Introduction to Domain Problem Analysis
Welcome to Object-Oriented Analysis II: Problem Analysis, the second course in the Object-Oriented Analysis and Design Fundamentals Series.
This course covers the problem analysis phase of the software development project life cycle. You will use the work products you created in the first course (which covered the project initiation phase)
as the basis of your problem domain analysis in this course. These work products include:
- Data dictionary
- Use case diagrams
- Activity diagrams
After completing this course, you will have the knowledge and skills to:
- Build class diagrams
- Build object diagrams to test your class diagrams
- Build sequence diagrams
- Identify interfaces using the sequence diagrams
- Add interfaces to the class diagram
- Test your analysis for completeness and correctness
Object-Oriented Analysis II: Problem Analysis
is the second course in the Object-Oriented Analysis and Design Fundamentals series.
This series is designed to teach you practical object-oriented business analysis. You will learn how to fully define the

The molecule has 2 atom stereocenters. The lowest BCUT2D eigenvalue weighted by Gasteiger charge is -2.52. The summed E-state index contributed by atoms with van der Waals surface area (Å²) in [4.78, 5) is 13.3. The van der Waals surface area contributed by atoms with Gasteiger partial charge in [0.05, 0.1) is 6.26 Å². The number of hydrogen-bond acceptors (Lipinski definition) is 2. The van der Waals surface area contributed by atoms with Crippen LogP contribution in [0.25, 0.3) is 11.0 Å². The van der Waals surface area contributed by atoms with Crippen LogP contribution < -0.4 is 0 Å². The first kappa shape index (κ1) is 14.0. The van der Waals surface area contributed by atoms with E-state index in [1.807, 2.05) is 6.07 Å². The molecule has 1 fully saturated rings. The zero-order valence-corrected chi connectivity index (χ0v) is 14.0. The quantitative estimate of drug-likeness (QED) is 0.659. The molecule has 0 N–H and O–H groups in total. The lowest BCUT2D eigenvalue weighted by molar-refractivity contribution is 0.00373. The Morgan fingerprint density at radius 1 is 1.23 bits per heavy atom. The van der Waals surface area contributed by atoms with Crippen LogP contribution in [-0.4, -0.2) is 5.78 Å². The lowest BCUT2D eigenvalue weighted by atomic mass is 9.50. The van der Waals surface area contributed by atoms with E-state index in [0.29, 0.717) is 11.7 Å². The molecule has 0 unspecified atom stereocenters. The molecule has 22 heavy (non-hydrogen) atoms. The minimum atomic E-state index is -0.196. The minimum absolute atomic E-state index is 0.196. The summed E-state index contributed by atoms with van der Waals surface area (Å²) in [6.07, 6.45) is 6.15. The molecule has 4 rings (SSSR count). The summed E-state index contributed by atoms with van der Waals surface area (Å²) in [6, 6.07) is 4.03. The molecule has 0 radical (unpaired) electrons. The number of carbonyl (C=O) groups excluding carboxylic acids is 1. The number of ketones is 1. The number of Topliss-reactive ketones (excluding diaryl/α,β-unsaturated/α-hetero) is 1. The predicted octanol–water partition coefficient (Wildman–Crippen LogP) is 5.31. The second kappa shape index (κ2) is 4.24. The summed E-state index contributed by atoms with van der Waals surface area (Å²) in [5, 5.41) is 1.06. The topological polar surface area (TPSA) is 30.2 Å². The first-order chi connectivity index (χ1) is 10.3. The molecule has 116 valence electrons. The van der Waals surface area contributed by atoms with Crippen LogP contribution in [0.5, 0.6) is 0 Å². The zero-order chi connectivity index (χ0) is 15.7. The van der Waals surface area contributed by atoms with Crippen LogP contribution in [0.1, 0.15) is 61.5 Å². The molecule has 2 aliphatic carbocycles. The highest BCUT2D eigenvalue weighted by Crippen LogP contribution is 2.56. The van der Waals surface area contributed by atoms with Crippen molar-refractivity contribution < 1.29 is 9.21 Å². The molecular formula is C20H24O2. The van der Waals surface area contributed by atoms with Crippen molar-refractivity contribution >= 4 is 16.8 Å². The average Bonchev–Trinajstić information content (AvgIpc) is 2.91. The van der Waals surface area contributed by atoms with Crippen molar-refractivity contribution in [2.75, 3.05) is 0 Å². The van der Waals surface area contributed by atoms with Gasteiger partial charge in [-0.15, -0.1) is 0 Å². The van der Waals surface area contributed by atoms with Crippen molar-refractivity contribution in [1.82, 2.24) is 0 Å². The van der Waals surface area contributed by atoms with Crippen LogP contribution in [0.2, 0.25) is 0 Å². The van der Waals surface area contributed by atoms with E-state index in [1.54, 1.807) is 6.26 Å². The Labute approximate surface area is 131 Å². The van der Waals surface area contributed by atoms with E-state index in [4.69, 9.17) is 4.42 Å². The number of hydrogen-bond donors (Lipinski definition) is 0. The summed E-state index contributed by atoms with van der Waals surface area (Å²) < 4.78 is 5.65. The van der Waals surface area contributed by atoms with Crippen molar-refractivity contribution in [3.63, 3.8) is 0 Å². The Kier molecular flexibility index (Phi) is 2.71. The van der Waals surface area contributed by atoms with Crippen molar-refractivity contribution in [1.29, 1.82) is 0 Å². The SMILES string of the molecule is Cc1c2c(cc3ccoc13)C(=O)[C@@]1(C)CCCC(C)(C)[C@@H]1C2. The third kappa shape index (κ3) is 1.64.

- analysis and
for a business application using object-oriented models and techniques.
Problem domain analysis is completely independent of solution domain constructs, and is therefore eminently reusable.
Once the problem domain analysis is performed for a business domain, it can be applied to different technologies over time as technology changes.
Analysis and Design
Analysis and design are the first steps in the development of a software system. Analysis is the process of gathering software requirements and recording them in a standardized format that can be translated into design.
Customers, managers, and end-users speak a different language than software engineers. Analysis bridges the gap between those who will use a software system and those who will design and code a software system.
Design is the process of translating the output of analysis into a blueprint for the actual coding of a software system.
Like a blueprint for a building, the design will show enough detail to allow a diverse group of managers and programmers to develop the system concurrently.
The focus of this course is on analysis and design. However, analysis and design do not exist in a vacuum; they are part of a larger process of developing object-oriented software.
A development methodology details the entire process of software development, from gathering requirements to design, coding, and deployment.
To fully understand the roles of analysis and design in the software development process, they will be taught in the context of the Unified Software Development Process, or Unified Process.